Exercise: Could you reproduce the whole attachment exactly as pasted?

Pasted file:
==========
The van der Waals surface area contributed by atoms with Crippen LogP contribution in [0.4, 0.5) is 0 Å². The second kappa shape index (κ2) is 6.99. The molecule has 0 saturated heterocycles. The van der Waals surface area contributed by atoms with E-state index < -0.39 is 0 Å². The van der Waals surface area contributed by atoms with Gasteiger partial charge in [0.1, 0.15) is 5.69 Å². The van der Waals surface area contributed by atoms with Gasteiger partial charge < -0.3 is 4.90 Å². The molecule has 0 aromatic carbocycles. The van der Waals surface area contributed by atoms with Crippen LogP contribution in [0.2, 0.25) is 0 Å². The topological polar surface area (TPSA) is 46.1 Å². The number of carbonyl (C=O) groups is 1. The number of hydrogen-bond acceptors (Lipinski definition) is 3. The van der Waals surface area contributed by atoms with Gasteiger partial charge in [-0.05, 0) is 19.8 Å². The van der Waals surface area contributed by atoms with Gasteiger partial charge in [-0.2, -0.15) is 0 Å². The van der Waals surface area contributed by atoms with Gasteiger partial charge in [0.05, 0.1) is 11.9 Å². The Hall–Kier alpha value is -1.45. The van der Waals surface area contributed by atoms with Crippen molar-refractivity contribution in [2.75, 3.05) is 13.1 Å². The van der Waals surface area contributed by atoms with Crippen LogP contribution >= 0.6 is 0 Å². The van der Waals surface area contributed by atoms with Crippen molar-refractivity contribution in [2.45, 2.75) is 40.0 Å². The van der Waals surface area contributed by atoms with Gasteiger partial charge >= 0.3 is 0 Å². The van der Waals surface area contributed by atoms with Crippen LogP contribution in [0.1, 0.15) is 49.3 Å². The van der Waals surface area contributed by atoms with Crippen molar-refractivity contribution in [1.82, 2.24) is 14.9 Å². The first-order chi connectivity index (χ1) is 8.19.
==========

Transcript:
The van der Waals surface area contributed by atoms with Crippen LogP contribution in [0.4, 0.5) is 0 Å². The second kappa shape index (κ2) is 6.99. The molecule has 0 saturated heterocycles. The van der Waals surface area contributed by atoms with E-state index < -0.39 is 0 Å². The van der Waals surface area contributed by atoms with Gasteiger partial charge in [0.1, 0.15) is 5.69 Å². The van der Waals surface area contributed by atoms with Gasteiger partial charge < -0.3 is 4.90 Å². The molecule has 0 aromatic carbocycles. The van der Waals surface area contributed by atoms with Crippen LogP contribution in [0.2, 0.25) is 0 Å². The topological polar surface area (TPSA) is 46.1 Å². The number of carbonyl (C=O) groups is 1. The number of hydrogen-bond acceptors (Lipinski definition) is 3. The van der Waals surface area contributed by atoms with Gasteiger partial charge in [-0.05, 0) is 19.8 Å². The van der Waals surface area contributed by atoms with Gasteiger partial charge in [-0.2, -0.15) is 0 Å². The van der Waals surface area contributed by atoms with Gasteiger partial charge in [0.05, 0.1) is 11.9 Å². The Hall–Kier alpha value is -1.45. The van der Waals surface area contributed by atoms with Crippen molar-refractivity contribution in [2.75, 3.05) is 13.1 Å². The van der Waals surface area contributed by atoms with Crippen LogP contribution >= 0.6 is 0 Å². The van der Waals surface area contributed by atoms with Crippen molar-refractivity contribution in [2.45, 2.75) is 40.0 Å². The van der Waals surface area contributed by atoms with Gasteiger partial charge >= 0.3 is 0 Å². The van der Waals surface area contributed by atoms with Crippen LogP contribution in [0.1, 0.15) is 49.3 Å². The van der Waals surface area contributed by atoms with Crippen molar-refractivity contribution in [1.82, 2.24) is 14.9 Å². The first-order chi connectivity index (χ1) is 8.19.